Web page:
I was invited in from Tassajara to attend a class on Suzuki's teaching given by Mel and Lew. I was asked by a student what the difference was between now and then. The assumption to me seemed to be that those were the good old days and this is second best. I said that the attrition rate had gone down since Baker took over. There are more opportunities for students who are staying longer. It was hard to get to see Suzuki for dokusan. People left to go to other teachers because of that. Baker is more available. Suzuki was sick a lot. A number of students left after Suzuki died but many more new ones have come. The practice is alive and well. There were difficulties and we were of course under-compensated and all that, but it was to me both a profound and a fun time. Baker alienated some with his more forceful modus operandus but he also gave us lots to do while doing nothing in the core. He brought so many interesting people around. Gary Snyder and Robert Duncan gave readings. Philip Whalen moved across the hall from me.

My last job in that era was running the fledgling Green Gulch Green Grocer catty-corner from the City Center. I loved doing that but I was getting a little outrageous and Baker and I had been arguing about the store and my behavior. I'd gone a little tipsy to a neighborhood meeting with more ZC people than usual talking nicely about problems in the neighborhood with crime and poverty and what to do about it. I spoke up and said that the root of the problem is racism. Young black men especially don't feel like there's a place for them in this world, that anybody cares for them. People here are at a huge disadvantage and that's going to change easy. And I went on a bit more. At the spring head monk ceremony at Tassajara Baker mentioned how I'd made a scene at that meeting and we had a you're fired I quit meeting.

Dianne and I were also not doing well as a couple. She was very dissatisfied with me as a husband and her life in general. I'd been working long hours in the store and she had been doing much more than her share of taking care of Kelly. At a Saturday evening dinner with my sister and her husband we were going over how we felt - not arguing, quite civilized. We'd just come back from Tassajara with the news that I was no longer in the store. I suggested, considering how we each felt at the time, that I take Kelly and go off for a few months and she can work and be free and then we'll see where we stand. I could take the car because she wouldn't need it in the city. There were gasps but she agreed.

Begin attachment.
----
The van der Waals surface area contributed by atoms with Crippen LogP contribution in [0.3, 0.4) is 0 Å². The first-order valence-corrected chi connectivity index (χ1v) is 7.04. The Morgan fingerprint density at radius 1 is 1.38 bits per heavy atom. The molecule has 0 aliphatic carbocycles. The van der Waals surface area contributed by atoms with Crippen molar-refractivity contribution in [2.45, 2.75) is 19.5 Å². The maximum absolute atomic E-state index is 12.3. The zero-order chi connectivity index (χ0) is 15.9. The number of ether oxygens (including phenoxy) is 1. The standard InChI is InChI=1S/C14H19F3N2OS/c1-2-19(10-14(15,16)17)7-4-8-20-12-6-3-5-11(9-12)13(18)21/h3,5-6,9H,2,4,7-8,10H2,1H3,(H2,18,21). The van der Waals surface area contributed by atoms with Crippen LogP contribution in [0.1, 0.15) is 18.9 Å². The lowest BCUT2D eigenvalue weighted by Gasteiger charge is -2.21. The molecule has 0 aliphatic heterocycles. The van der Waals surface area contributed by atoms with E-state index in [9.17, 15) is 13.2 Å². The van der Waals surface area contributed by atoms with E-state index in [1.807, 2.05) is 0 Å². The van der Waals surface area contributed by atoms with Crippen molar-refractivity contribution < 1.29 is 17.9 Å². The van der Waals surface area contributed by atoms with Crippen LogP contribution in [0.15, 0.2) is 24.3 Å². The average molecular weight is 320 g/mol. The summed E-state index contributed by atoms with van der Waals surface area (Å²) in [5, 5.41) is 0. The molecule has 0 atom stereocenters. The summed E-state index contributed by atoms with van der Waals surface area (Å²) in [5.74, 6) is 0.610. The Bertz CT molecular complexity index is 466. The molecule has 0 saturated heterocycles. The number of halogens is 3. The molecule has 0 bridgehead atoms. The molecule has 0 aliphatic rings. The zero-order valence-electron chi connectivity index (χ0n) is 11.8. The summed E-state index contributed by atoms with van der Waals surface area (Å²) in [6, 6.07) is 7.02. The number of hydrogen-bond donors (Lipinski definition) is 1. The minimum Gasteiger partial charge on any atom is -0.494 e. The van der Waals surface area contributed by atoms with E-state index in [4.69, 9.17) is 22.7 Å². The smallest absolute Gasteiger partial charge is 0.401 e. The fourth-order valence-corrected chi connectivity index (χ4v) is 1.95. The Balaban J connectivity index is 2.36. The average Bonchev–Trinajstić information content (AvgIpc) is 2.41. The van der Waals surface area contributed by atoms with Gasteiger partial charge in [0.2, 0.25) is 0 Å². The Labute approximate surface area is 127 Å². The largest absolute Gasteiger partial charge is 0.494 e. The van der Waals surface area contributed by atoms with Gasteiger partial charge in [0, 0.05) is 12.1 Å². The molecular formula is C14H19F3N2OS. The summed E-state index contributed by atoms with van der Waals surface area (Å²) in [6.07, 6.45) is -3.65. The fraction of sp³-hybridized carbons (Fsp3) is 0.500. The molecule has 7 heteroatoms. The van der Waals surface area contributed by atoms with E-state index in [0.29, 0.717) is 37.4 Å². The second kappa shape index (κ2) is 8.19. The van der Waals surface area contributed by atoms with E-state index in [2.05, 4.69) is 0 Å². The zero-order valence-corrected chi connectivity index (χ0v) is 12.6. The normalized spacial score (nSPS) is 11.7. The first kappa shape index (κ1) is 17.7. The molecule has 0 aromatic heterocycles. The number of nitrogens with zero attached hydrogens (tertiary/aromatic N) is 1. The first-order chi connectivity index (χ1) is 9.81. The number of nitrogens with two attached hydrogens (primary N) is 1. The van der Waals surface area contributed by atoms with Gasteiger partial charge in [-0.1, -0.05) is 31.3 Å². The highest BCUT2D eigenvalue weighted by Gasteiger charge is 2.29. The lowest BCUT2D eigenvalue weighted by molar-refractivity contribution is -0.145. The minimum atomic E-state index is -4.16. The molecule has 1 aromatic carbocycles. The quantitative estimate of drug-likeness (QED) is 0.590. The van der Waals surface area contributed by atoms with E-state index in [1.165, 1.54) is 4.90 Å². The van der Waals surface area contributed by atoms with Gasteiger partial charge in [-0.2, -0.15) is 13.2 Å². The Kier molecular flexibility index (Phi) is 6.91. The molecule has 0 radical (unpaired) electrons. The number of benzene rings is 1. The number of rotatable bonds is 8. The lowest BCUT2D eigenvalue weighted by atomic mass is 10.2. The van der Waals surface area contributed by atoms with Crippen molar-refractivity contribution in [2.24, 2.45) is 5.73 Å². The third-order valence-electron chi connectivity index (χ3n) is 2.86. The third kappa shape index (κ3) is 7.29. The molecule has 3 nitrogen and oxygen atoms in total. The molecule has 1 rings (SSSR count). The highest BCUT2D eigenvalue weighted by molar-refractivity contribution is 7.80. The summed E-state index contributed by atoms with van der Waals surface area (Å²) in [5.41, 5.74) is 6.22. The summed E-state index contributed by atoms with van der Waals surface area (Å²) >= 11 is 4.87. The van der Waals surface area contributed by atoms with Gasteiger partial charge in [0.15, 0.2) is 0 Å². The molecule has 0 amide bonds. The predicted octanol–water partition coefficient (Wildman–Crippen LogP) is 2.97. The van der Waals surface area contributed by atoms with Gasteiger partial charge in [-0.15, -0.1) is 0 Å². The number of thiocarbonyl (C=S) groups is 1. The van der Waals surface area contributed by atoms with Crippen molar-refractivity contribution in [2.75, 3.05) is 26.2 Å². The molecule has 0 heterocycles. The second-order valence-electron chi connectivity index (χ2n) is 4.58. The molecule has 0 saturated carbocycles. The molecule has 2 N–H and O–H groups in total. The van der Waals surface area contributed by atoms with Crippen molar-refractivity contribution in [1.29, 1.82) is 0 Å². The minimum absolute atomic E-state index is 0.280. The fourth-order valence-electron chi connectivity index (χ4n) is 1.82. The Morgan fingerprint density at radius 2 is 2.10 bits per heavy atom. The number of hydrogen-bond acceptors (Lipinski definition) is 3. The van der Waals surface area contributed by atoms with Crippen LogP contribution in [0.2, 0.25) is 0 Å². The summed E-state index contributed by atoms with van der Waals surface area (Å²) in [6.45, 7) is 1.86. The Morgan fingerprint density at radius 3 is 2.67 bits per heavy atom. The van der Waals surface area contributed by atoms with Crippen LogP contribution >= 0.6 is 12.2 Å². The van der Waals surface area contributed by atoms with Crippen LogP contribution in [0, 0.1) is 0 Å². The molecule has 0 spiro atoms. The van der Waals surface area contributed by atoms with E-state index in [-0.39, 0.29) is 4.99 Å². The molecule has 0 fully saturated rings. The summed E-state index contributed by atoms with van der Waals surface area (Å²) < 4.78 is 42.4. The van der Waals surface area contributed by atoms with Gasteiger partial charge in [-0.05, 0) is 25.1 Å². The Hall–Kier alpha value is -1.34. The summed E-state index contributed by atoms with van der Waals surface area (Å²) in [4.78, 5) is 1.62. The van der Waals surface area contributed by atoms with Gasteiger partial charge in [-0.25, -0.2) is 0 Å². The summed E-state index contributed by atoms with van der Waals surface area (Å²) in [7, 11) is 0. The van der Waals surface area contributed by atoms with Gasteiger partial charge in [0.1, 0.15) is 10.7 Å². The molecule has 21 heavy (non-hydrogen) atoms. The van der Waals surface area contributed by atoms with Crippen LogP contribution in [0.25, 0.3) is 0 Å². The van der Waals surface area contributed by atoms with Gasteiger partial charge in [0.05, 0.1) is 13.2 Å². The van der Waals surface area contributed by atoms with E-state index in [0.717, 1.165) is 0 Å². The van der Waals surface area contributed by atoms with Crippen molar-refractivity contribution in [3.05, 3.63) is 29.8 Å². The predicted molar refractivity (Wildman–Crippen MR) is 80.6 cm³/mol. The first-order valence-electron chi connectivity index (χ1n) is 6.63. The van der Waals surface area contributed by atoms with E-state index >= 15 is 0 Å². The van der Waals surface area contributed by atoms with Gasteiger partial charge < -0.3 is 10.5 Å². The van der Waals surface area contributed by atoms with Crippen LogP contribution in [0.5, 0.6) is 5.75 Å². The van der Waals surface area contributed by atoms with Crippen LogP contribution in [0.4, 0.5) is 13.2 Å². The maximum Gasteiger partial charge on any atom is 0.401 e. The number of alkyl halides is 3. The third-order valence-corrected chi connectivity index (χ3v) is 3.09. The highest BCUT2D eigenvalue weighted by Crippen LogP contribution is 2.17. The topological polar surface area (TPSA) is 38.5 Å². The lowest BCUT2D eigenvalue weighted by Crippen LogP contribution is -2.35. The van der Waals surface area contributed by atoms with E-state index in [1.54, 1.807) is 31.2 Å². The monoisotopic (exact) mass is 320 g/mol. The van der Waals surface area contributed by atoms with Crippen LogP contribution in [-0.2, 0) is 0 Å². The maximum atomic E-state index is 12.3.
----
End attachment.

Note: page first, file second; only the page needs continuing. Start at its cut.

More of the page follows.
Next day Baker wanted me back in the store, just got mad but please stay. I said he was right to fire me and I have no problem with him but that it's time for me to have a break and find my own strength. Dianne was immediately offered the job of being the buyer for Zen Center, a demanding and invigorating task she excelled in.

Monday morning I was in the driver's seat, car packed, two and a half year old Kelly in the child seat in back. Dianne was at the window saying goodbye. She asked where did I plan on going. I said I thought I'd go to Big Sur and see a woman there I liked.

"No no no," she said, "Don't go there. Go to Bolinas and see Liz. That's who you like."

So I drove to Bolinas and I lived there with Liz for nine great years.

From that time in April of 1976 to when I flew to Japan in April of 1988, I continued my relationship with Zen Center and Baker including after he resigned as abbot in 1983 having come to an impasse with the board and much of the community. I'd wear robes to the zendo or for ceremonies but I was really off the priest track. I have not worn robes since I came back from Japan in 1992. I've been forced by friends and circumstances to do a few weddings and funerals that went well, but I really don't want that role.

I do feel bad about a couple of funerals I didn't do - one for Dick Wertheimer who was early Zen Center's kind and generous lawyer who also helped so many students with immigration and personal matters. The other was Roger Sommers, kaleidoscopic architect, musician, and Alan Watts' landlord at his magical Druid Heights enclave. I had good memories of being with both but said I don't do ceremonies and connected them with the ZC to get someone else to do it. In both cases I didn't follow up and get involved and be helpful as I should have - they both did not use the ZC - and I've always felt bad about that. I can't remember why. Maybe I went out of town. Maybe I was in a bad place mentally.